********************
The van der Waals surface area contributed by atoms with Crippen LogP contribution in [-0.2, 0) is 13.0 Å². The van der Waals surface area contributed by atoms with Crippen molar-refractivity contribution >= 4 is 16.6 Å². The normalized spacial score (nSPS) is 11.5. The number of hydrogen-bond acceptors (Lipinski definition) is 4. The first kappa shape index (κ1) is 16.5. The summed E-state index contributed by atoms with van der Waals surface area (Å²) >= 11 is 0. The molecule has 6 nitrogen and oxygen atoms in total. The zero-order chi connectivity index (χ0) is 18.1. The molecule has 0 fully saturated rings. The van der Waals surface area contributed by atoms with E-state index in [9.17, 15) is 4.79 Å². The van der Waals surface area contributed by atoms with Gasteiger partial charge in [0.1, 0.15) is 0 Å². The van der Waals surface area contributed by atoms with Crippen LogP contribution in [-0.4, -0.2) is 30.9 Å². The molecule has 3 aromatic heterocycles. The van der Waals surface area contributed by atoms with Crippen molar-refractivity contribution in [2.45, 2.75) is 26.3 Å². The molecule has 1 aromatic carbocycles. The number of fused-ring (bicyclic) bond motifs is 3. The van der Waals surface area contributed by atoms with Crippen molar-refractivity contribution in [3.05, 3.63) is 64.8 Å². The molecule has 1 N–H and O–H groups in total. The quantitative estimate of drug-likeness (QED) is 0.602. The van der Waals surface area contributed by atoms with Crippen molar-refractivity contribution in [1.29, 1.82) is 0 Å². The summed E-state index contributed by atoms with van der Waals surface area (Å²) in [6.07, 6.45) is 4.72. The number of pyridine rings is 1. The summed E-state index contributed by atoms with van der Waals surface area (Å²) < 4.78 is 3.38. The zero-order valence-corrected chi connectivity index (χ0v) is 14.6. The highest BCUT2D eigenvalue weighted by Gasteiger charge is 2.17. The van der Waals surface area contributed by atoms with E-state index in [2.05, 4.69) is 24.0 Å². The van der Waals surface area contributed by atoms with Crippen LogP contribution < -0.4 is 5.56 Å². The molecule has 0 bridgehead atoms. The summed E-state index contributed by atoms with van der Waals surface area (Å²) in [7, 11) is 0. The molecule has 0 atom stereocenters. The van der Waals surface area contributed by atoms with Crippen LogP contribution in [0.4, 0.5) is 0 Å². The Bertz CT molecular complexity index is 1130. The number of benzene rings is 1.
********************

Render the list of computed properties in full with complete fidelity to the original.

The van der Waals surface area contributed by atoms with Crippen LogP contribution in [-0.2, 0) is 13.0 Å². The van der Waals surface area contributed by atoms with Crippen molar-refractivity contribution >= 4 is 16.6 Å². The normalized spacial score (nSPS) is 11.5. The number of hydrogen-bond acceptors (Lipinski definition) is 4. The first kappa shape index (κ1) is 16.5. The summed E-state index contributed by atoms with van der Waals surface area (Å²) >= 11 is 0. The molecule has 6 nitrogen and oxygen atoms in total. The zero-order chi connectivity index (χ0) is 18.1. The molecule has 0 fully saturated rings. The van der Waals surface area contributed by atoms with E-state index in [9.17, 15) is 4.79 Å². The van der Waals surface area contributed by atoms with Gasteiger partial charge in [0.1, 0.15) is 0 Å². The van der Waals surface area contributed by atoms with Crippen LogP contribution in [-0.4, -0.2) is 30.9 Å². The molecule has 3 aromatic heterocycles. The van der Waals surface area contributed by atoms with Crippen molar-refractivity contribution in [2.45, 2.75) is 26.3 Å². The molecule has 1 aromatic carbocycles. The number of fused-ring (bicyclic) bond motifs is 3. The van der Waals surface area contributed by atoms with Crippen molar-refractivity contribution in [3.05, 3.63) is 64.8 Å². The molecule has 1 N–H and O–H groups in total. The quantitative estimate of drug-likeness (QED) is 0.602. The van der Waals surface area contributed by atoms with Crippen molar-refractivity contribution in [1.29, 1.82) is 0 Å². The summed E-state index contributed by atoms with van der Waals surface area (Å²) in [6.07, 6.45) is 4.72. The number of pyridine rings is 1. The summed E-state index contributed by atoms with van der Waals surface area (Å²) < 4.78 is 3.38. The zero-order valence-corrected chi connectivity index (χ0v) is 14.6. The highest BCUT2D eigenvalue weighted by Gasteiger charge is 2.17. The van der Waals surface area contributed by atoms with E-state index in [2.05, 4.69) is 24.0 Å². The van der Waals surface area contributed by atoms with Crippen LogP contribution < -0.4 is 5.56 Å². The molecule has 0 bridgehead atoms. The summed E-state index contributed by atoms with van der Waals surface area (Å²) in [7, 11) is 0. The molecule has 0 atom stereocenters. The van der Waals surface area contributed by atoms with Crippen LogP contribution in [0.4, 0.5) is 0 Å². The Bertz CT molecular complexity index is 1130. The number of benzene rings is 1.